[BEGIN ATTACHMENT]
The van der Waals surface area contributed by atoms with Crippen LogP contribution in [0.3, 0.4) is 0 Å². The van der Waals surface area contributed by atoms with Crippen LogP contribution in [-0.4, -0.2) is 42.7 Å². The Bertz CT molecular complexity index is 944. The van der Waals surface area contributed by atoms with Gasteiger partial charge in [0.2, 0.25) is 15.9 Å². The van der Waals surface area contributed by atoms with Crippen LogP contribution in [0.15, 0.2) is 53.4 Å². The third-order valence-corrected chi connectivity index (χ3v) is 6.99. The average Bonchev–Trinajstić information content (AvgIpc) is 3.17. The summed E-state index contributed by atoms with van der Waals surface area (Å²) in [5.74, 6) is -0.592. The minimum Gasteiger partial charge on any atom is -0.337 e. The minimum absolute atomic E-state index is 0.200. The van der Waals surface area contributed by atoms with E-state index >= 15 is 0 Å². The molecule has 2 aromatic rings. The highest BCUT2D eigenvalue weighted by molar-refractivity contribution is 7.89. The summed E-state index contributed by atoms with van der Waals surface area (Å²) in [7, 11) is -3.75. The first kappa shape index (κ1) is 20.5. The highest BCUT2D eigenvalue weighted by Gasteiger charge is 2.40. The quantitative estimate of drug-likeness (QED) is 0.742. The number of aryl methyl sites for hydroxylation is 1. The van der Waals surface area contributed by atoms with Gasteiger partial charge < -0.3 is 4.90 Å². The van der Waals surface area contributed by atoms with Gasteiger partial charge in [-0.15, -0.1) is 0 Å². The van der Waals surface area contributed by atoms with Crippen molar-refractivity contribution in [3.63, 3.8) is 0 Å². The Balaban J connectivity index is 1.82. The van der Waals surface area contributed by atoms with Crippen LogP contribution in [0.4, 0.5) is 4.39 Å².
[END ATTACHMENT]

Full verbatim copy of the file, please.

The van der Waals surface area contributed by atoms with Crippen LogP contribution in [0.3, 0.4) is 0 Å². The van der Waals surface area contributed by atoms with Crippen LogP contribution in [-0.4, -0.2) is 42.7 Å². The Bertz CT molecular complexity index is 944. The van der Waals surface area contributed by atoms with Gasteiger partial charge in [0.2, 0.25) is 15.9 Å². The van der Waals surface area contributed by atoms with Crippen LogP contribution in [0.15, 0.2) is 53.4 Å². The third-order valence-corrected chi connectivity index (χ3v) is 6.99. The average Bonchev–Trinajstić information content (AvgIpc) is 3.17. The summed E-state index contributed by atoms with van der Waals surface area (Å²) in [5.74, 6) is -0.592. The minimum Gasteiger partial charge on any atom is -0.337 e. The minimum absolute atomic E-state index is 0.200. The van der Waals surface area contributed by atoms with E-state index >= 15 is 0 Å². The molecule has 2 aromatic rings. The highest BCUT2D eigenvalue weighted by molar-refractivity contribution is 7.89. The summed E-state index contributed by atoms with van der Waals surface area (Å²) in [7, 11) is -3.75. The first kappa shape index (κ1) is 20.5. The highest BCUT2D eigenvalue weighted by Gasteiger charge is 2.40. The quantitative estimate of drug-likeness (QED) is 0.742. The number of aryl methyl sites for hydroxylation is 1. The van der Waals surface area contributed by atoms with Gasteiger partial charge < -0.3 is 4.90 Å². The van der Waals surface area contributed by atoms with Gasteiger partial charge in [-0.15, -0.1) is 0 Å². The van der Waals surface area contributed by atoms with Crippen molar-refractivity contribution in [3.63, 3.8) is 0 Å². The Balaban J connectivity index is 1.82. The van der Waals surface area contributed by atoms with Crippen LogP contribution in [0.4, 0.5) is 4.39 Å².